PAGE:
The world opens up

From su­per lin­ers to barges, there’s a des­ti­na­tion wait­ing

Life & Style Weekend - - TRAVEL -

JUST when we think cruis­ing could not pos­si­bly be­come any more pop­u­lar or the ships any big­ger or more en­dowed with daz­zling fea­tures and celebrity-chef res­tau­rants, along comes news of a newly built mega liner about to leave the ship­yard and sail us to ad­ven­tures we never thought pos­si­ble.

I have al­ways had a fas­ci­na­tion with cruis­ing, but then I’m bi­ased. A long time ago I met my dream man on a cruise ship. He was an officer, I was a pas­sen­ger. Even though he was of­fi­cially not at lib­erty to frater­nise with pas­sen­gers there was no stop­ping two fast-beat­ing hearts out on the ocean be­neath starry night skies. It was the per­fect back­drop to fall in love.

Less than a year later we were mar­ried and have sailed into many a sun­set since.

With su­per lin­ers now ply­ing the oceans and some of them sail­ing into un­charted ter­ri­to­ries, the world is open to us as never be­fore. Antarc­tica, once only ac­ces­si­ble to hardy ex­plor­ers and de­ter­mined sci­en­tists, is now pos­si­ble and rel­a­tively af­ford­able. The same goes for PNG. It is only re­cently that cruise ships have dared to sail to pris­tine atolls, and get us there in ab­so­lute com­fort. And in th­ese re­mote places once reach­able only to those fear­less and strong enough for long and ar­du­ous jour­neys, we can en­joy days of dis­cov­ery and won­der know­ing at the end there is a mas­sage and a mo­jito wait­ing for us back on board be­fore a multi-course din­ner and some world-class the­atre.

Whether you like your ships su­per big with out­door cin­e­mas, rock-climb­ing walls, dodgem car tracks, bas­ket­ball courts and grand din­ing rooms with or­nate chan­de­liers is a per­sonal choice. And it is there in abun­dance for you. So too is it if you are more a small-ship-with-per­sonal-but­ler per­son who es­chews 1000-seat the­atres and wants no more than a few hun­dred fel­low pas­sen­gers.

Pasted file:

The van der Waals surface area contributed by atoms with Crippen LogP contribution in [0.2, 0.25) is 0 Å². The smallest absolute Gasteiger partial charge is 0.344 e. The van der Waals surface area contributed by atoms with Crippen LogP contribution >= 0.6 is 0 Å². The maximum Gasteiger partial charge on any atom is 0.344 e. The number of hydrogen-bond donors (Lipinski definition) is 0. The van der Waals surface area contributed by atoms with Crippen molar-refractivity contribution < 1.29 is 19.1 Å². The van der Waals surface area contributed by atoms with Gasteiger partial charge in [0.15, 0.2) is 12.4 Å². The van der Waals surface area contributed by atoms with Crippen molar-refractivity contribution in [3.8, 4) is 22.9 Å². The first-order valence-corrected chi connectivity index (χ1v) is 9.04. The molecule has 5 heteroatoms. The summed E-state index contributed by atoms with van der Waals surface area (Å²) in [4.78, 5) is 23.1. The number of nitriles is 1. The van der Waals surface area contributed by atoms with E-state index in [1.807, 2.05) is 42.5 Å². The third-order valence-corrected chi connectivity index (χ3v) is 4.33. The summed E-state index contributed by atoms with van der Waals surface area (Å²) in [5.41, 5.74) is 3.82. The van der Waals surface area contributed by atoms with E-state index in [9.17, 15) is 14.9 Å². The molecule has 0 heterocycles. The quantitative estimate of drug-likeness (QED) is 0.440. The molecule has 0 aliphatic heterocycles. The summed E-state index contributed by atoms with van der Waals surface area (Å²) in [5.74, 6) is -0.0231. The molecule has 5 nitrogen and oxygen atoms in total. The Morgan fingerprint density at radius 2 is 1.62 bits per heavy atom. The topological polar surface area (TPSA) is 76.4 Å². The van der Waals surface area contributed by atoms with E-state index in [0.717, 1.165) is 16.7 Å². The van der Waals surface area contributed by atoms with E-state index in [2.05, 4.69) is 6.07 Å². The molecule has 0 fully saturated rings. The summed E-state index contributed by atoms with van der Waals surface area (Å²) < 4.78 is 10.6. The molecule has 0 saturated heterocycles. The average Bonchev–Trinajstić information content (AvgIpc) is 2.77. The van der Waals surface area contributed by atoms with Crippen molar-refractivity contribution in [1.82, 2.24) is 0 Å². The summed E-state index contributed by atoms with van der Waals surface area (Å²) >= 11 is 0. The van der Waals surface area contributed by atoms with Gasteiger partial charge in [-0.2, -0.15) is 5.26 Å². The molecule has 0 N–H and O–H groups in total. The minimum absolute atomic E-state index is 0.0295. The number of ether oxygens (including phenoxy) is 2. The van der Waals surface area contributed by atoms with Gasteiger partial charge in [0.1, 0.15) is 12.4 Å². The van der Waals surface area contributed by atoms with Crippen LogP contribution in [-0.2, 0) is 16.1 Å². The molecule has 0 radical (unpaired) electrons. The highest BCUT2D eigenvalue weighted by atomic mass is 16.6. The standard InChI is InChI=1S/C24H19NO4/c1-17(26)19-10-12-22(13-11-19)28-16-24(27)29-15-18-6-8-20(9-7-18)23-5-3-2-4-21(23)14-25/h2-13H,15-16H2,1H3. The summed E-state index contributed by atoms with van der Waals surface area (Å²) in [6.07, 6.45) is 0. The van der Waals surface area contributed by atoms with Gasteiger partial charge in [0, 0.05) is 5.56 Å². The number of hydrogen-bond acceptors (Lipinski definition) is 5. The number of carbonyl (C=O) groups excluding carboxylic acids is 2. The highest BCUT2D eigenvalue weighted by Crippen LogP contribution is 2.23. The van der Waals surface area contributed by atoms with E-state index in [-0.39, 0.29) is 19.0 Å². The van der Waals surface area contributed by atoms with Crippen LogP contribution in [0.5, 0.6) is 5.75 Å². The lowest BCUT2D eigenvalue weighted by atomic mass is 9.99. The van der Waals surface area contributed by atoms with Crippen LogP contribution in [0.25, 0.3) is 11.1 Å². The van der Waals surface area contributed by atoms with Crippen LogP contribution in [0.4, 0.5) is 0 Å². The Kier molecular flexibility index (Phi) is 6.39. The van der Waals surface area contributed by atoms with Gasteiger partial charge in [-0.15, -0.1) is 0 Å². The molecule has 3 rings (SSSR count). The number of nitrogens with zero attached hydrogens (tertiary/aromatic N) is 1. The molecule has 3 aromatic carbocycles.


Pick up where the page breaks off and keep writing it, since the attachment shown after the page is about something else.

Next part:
Then there is the in­crease in pop­u­lar­ity of river cruis­ing.

River ships are long and sleek and many have win­dows that slide right open to make your suite an en­tire bal­cony.

Cruis­ing past some of Europe’s cas­tles and mag­nif­i­cent old build­ings, all within easy sight while you con­tem­plate an­other glass of wine be­fore lunch, is noth­ing short of mag­i­cal. Per­haps the big­gest ad­van­tage of river cruis­ing is em­bark­ing right in the heart of cities and small towns and just step­ping ashore to be met by lo­cal guides who will walk you through streets brim­ming with his­tory.

Barge cruis­ing is also gain­ing pop­u­lar­ity, es­pe­cially in France where your barge glides so slowly along pic­turesque canals that you can get off and ride a bike along the tow path. Barg­ing is also pos­si­ble in Bel­gium, Scot­land and Eng­land and you don’t need us to tell of the his­tory and charm to be found in all those coun­tries.

All of this and we haven’t men­tioned the in­dul­gence of un­pack­ing just the once and hav­ing ac­com­mo­da­tion, meals and en­ter­tain­ment paid for up­front. No liv­ing out of a suit­case or lug­ging heavy bags on and off trains, buses and planes. Get­ting to nu­mer­ous destinatio­ns in one hol­i­day and hav­ing a crew take away all your dif­fi­cult de­ci­sions (pam­per­ing in the spa or din­ing in which restau­rant tonight?) is plea­sure with­out price.

with Ann Rickard

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